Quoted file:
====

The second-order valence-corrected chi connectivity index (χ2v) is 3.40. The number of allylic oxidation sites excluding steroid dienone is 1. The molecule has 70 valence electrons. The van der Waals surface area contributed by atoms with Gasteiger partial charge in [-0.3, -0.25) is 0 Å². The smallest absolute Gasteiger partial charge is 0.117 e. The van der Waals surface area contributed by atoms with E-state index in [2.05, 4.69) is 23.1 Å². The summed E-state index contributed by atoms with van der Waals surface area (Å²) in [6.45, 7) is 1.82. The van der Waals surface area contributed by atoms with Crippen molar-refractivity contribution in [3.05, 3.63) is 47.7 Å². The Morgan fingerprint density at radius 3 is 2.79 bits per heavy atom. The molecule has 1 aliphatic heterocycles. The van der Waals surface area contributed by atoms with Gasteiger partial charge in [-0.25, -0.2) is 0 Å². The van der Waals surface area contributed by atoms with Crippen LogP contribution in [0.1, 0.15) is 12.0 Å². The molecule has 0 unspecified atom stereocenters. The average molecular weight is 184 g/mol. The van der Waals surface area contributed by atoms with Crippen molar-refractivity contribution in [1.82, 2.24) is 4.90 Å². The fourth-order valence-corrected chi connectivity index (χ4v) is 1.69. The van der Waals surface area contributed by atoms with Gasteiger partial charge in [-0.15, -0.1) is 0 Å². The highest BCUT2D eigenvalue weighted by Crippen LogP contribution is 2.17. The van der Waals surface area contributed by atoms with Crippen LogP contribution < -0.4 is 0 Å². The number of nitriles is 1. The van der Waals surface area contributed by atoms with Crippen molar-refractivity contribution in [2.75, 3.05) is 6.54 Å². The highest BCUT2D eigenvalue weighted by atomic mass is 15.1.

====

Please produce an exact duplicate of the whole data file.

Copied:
The second-order valence-corrected chi connectivity index (χ2v) is 3.40. The number of allylic oxidation sites excluding steroid dienone is 1. The molecule has 70 valence electrons. The van der Waals surface area contributed by atoms with Gasteiger partial charge in [-0.3, -0.25) is 0 Å². The smallest absolute Gasteiger partial charge is 0.117 e. The van der Waals surface area contributed by atoms with E-state index in [2.05, 4.69) is 23.1 Å². The summed E-state index contributed by atoms with van der Waals surface area (Å²) in [6.45, 7) is 1.82. The van der Waals surface area contributed by atoms with Crippen molar-refractivity contribution in [3.05, 3.63) is 47.7 Å². The Morgan fingerprint density at radius 3 is 2.79 bits per heavy atom. The molecule has 1 aliphatic heterocycles. The van der Waals surface area contributed by atoms with Gasteiger partial charge in [-0.25, -0.2) is 0 Å². The van der Waals surface area contributed by atoms with Crippen LogP contribution in [0.1, 0.15) is 12.0 Å². The molecule has 0 unspecified atom stereocenters. The average molecular weight is 184 g/mol. The van der Waals surface area contributed by atoms with Crippen molar-refractivity contribution in [1.82, 2.24) is 4.90 Å². The fourth-order valence-corrected chi connectivity index (χ4v) is 1.69. The van der Waals surface area contributed by atoms with Gasteiger partial charge in [-0.15, -0.1) is 0 Å². The highest BCUT2D eigenvalue weighted by Crippen LogP contribution is 2.17. The van der Waals surface area contributed by atoms with Crippen LogP contribution < -0.4 is 0 Å². The number of nitriles is 1. The van der Waals surface area contributed by atoms with Crippen molar-refractivity contribution in [2.75, 3.05) is 6.54 Å². The highest BCUT2D eigenvalue weighted by atomic mass is 15.1.